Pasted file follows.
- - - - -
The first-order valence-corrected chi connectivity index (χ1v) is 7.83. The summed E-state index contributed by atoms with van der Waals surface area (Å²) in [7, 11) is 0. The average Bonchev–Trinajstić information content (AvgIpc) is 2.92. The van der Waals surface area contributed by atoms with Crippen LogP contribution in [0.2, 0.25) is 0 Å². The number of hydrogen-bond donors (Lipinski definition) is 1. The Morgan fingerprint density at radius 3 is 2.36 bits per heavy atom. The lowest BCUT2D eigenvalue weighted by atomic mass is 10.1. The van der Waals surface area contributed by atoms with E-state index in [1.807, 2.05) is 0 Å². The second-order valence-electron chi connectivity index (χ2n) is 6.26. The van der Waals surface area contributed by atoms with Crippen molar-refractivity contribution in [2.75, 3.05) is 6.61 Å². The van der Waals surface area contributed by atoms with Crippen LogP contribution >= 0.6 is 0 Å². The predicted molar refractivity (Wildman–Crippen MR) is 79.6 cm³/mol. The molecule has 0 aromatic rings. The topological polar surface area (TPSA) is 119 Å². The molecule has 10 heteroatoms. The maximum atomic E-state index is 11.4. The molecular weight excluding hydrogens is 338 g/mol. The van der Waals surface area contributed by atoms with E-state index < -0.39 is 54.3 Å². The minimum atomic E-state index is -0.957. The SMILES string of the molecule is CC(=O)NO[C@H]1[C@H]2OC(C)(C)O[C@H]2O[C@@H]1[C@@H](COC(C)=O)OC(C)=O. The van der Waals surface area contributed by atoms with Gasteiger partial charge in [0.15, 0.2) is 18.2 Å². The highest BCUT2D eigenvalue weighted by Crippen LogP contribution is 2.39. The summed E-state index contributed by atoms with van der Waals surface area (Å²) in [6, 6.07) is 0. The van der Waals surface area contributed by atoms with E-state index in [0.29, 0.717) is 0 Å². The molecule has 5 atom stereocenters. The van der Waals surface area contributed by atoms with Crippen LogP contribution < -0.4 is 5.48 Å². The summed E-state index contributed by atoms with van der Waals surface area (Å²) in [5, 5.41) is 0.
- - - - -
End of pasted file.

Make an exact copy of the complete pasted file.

The first-order valence-corrected chi connectivity index (χ1v) is 7.83. The summed E-state index contributed by atoms with van der Waals surface area (Å²) in [7, 11) is 0. The average Bonchev–Trinajstić information content (AvgIpc) is 2.92. The van der Waals surface area contributed by atoms with Crippen LogP contribution in [0.2, 0.25) is 0 Å². The number of hydrogen-bond donors (Lipinski definition) is 1. The Morgan fingerprint density at radius 3 is 2.36 bits per heavy atom. The lowest BCUT2D eigenvalue weighted by atomic mass is 10.1. The van der Waals surface area contributed by atoms with E-state index in [1.807, 2.05) is 0 Å². The second-order valence-electron chi connectivity index (χ2n) is 6.26. The van der Waals surface area contributed by atoms with Crippen molar-refractivity contribution in [2.75, 3.05) is 6.61 Å². The van der Waals surface area contributed by atoms with Crippen LogP contribution >= 0.6 is 0 Å². The predicted molar refractivity (Wildman–Crippen MR) is 79.6 cm³/mol. The molecule has 0 aromatic rings. The topological polar surface area (TPSA) is 119 Å². The molecule has 10 heteroatoms. The maximum atomic E-state index is 11.4. The molecular weight excluding hydrogens is 338 g/mol. The van der Waals surface area contributed by atoms with E-state index < -0.39 is 54.3 Å². The minimum atomic E-state index is -0.957. The SMILES string of the molecule is CC(=O)NO[C@H]1[C@H]2OC(C)(C)O[C@H]2O[C@@H]1[C@@H](COC(C)=O)OC(C)=O. The van der Waals surface area contributed by atoms with Gasteiger partial charge in [0.15, 0.2) is 18.2 Å². The highest BCUT2D eigenvalue weighted by Crippen LogP contribution is 2.39. The summed E-state index contributed by atoms with van der Waals surface area (Å²) in [6, 6.07) is 0. The van der Waals surface area contributed by atoms with E-state index in [0.29, 0.717) is 0 Å². The molecule has 5 atom stereocenters. The van der Waals surface area contributed by atoms with Crippen LogP contribution < -0.4 is 5.48 Å². The summed E-state index contributed by atoms with van der Waals surface area (Å²) in [5, 5.41) is 0.